Our nationalisms may compete with one another and grow away from one another in international matters too. All of the states of Africa need to attract capital from outside, and all of us wish to sell more of our goods to countries abroad. So we 36 little states each spend money to send our delegations to the wealthy countries, and our representatives to trade talks. Then each one of these national representatives is forced to prove why investment should be made in his country rather than in another, and forced to offer some advantages to the wealthy country if it will buy his goods rather than those emanating from another part of Africa. And the result? Not only worse terms for each of us in relation to aid or trade, but also a kind of fear of each other—a suspicion that the neighbouring country will take advantage of any weakness we have for its own benefit. And my point is that this neighbouring country will do that; it has little choice in the matter. However much it may sympathize with our difficulty, only in rare cases will this sense of ‘oneness’ be able to transcend the hard necessities of its own economic need.
All that I have been saying so far amounts to this: the present organization of Africa into nation states means inevitably that Africa drifts apart unless definite and deliberate counteracting steps are taken. In order to fulfill its responsibilities to the people it has led to freedom, each nationalist government must develop its own economy, its own organizations and institutions, and its own dominant nationalism. This is true however devoted to the cause of African unity the different national leaders may be. For while it is certainly true that in the long run the whole of Africa, and all its peoples, would be best served by unity, it is equally true, as Lord Keynes is reported to have said, that ‘in the long run we are all dead’. The willingness of the people of Africa to make sacrifices for the future is without question; the development plans of our different nations prove this. But the people of this continent have been suffering the effects of poverty too long. They need to see some immediate attack being made on that poverty. They could not, and would not, agree to stagnation or regression while we pursue the goal of unity.
And the truth is that as each of us develops his own state we raise more and more barriers between ourselves. We entrench differences which we have inherited from the colonial periods and develop new ones. Most of all, we develop a national pride which could easily be inimical to the development of a pride in Africa. This is the dilemma of the Pan-Africanist in Africa now. For although national pride does not automatically preclude the development of pride in Africa, it is very easily twisted to have that effect And certainly it will be deliberately bolstered by those who are anxious to keep Africa weak by her division, or those anxious to keep Africa divided because they would rather be important people in a small state than less important people in a bigger one. Kenyans and Zambians will be told—in- deed, are already being told !—that Tanzania is communist and under Chinese control, or that it is so weak that it is the unwilling and unwitting base for Chinese subversion. Tanzanians, on the other hand, are told that Kenya is under American control and Zambia hostile to it because of its policy on Rhodesia. And so on. Everything will be done and said which can sow suspicion and disunity between us until finally our people, and our leaders, say—’Let us carry on alone, let us forget this mirage of unity and freedom for the whole of Africa’. And then, in 150 years’ time, Africa will be where Latin America is now, instead of having the strength and economic well-being which is enjoyed by the United States of America.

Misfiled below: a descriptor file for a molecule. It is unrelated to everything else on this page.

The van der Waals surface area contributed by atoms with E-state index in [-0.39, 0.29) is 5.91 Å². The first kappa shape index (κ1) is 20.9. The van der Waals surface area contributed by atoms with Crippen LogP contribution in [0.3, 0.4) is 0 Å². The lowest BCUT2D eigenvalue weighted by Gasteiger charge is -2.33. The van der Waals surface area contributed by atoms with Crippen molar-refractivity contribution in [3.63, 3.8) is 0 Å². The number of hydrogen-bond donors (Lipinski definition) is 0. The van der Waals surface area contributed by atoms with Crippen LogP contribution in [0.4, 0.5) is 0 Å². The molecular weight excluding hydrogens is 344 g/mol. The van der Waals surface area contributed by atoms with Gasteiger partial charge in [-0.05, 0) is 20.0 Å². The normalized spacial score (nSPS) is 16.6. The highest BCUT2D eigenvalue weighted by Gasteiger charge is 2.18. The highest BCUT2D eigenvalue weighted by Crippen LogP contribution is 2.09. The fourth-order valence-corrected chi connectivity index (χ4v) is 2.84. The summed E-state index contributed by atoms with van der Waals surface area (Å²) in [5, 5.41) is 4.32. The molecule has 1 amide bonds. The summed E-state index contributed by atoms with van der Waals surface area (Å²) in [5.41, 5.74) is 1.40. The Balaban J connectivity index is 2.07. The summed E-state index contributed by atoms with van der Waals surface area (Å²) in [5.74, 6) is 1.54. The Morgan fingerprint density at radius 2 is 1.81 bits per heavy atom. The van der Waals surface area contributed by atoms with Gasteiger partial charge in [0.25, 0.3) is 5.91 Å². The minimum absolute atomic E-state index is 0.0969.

But there is another factor which is inimical to an advance to Pan-Africanism through, and after, the development of our separate nationalisms. For good reasons or bad, some African countries are, and will be, wealthier and more powerful than others. It may be the accident of minerals existing in one place and not another, it may be a history of peaceful development in one country and internal divisions and difficulties in another. It may simply be that some of our African states are of a size to become economically viable, while others will never sustain more than a low level of existence. But the net result will be that one state will be more successful than another. And then who makes the move towards unity? If it is the bigger and wealthier, there will be talk of a new imperialism, an attempt to ‘take over’ the small state. If it is the small nation, there will be talk of betrayal and lack of patriotism. Which of those leaders will then be able to overcome his inhibitions enough even to mention the idea of union? Which of them could risk rebuff? The more genuine their separate desire for real unity on the basis of human equality, the more difficult it is for either of them to make the move.
Yet if to develop our separate nations is to invite the slow dying of our dream of unity, what is the alternative?
Clearly we must first accept the facts which I have outlined. It is no part of transforming dream into reality to pretend that things are not what they are. Instead we must use our present situation to serve us and achieve our purposes. We must face up to the dangers which exist, and overcome them by one means or another.